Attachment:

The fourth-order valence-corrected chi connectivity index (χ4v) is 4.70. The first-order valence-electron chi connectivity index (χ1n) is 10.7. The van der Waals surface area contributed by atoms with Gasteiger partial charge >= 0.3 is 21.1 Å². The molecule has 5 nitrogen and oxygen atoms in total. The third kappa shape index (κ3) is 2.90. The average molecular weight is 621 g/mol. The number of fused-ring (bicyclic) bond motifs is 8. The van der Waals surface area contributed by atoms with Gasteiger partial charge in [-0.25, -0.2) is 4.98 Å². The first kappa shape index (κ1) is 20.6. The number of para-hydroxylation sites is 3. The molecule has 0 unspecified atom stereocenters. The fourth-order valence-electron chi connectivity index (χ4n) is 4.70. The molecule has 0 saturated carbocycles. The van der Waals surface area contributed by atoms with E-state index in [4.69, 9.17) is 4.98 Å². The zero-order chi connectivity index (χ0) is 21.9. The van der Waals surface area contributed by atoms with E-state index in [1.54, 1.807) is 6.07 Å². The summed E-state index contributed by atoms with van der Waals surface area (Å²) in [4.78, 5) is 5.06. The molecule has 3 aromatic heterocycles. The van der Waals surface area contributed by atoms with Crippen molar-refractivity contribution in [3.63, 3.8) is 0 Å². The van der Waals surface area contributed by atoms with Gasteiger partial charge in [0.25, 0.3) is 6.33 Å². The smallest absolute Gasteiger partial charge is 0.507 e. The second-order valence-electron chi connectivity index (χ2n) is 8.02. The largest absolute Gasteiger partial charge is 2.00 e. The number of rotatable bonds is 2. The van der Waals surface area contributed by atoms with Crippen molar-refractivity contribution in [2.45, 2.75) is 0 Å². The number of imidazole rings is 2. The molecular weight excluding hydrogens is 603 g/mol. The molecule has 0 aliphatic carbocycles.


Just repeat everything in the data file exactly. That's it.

The fourth-order valence-corrected chi connectivity index (χ4v) is 4.70. The first-order valence-electron chi connectivity index (χ1n) is 10.7. The van der Waals surface area contributed by atoms with Gasteiger partial charge >= 0.3 is 21.1 Å². The molecule has 5 nitrogen and oxygen atoms in total. The third kappa shape index (κ3) is 2.90. The average molecular weight is 621 g/mol. The number of fused-ring (bicyclic) bond motifs is 8. The van der Waals surface area contributed by atoms with Gasteiger partial charge in [-0.25, -0.2) is 4.98 Å². The first kappa shape index (κ1) is 20.6. The number of para-hydroxylation sites is 3. The molecule has 0 unspecified atom stereocenters. The fourth-order valence-electron chi connectivity index (χ4n) is 4.70. The molecule has 0 saturated carbocycles. The van der Waals surface area contributed by atoms with E-state index in [4.69, 9.17) is 4.98 Å². The zero-order chi connectivity index (χ0) is 21.9. The van der Waals surface area contributed by atoms with E-state index in [1.54, 1.807) is 6.07 Å². The summed E-state index contributed by atoms with van der Waals surface area (Å²) in [4.78, 5) is 5.06. The molecule has 3 aromatic heterocycles. The van der Waals surface area contributed by atoms with Crippen molar-refractivity contribution in [3.63, 3.8) is 0 Å². The van der Waals surface area contributed by atoms with Gasteiger partial charge in [0.25, 0.3) is 6.33 Å². The smallest absolute Gasteiger partial charge is 0.507 e. The second-order valence-electron chi connectivity index (χ2n) is 8.02. The largest absolute Gasteiger partial charge is 2.00 e. The number of rotatable bonds is 2. The van der Waals surface area contributed by atoms with Crippen molar-refractivity contribution in [2.45, 2.75) is 0 Å². The number of imidazole rings is 2. The molecular weight excluding hydrogens is 603 g/mol. The molecule has 0 aliphatic carbocycles.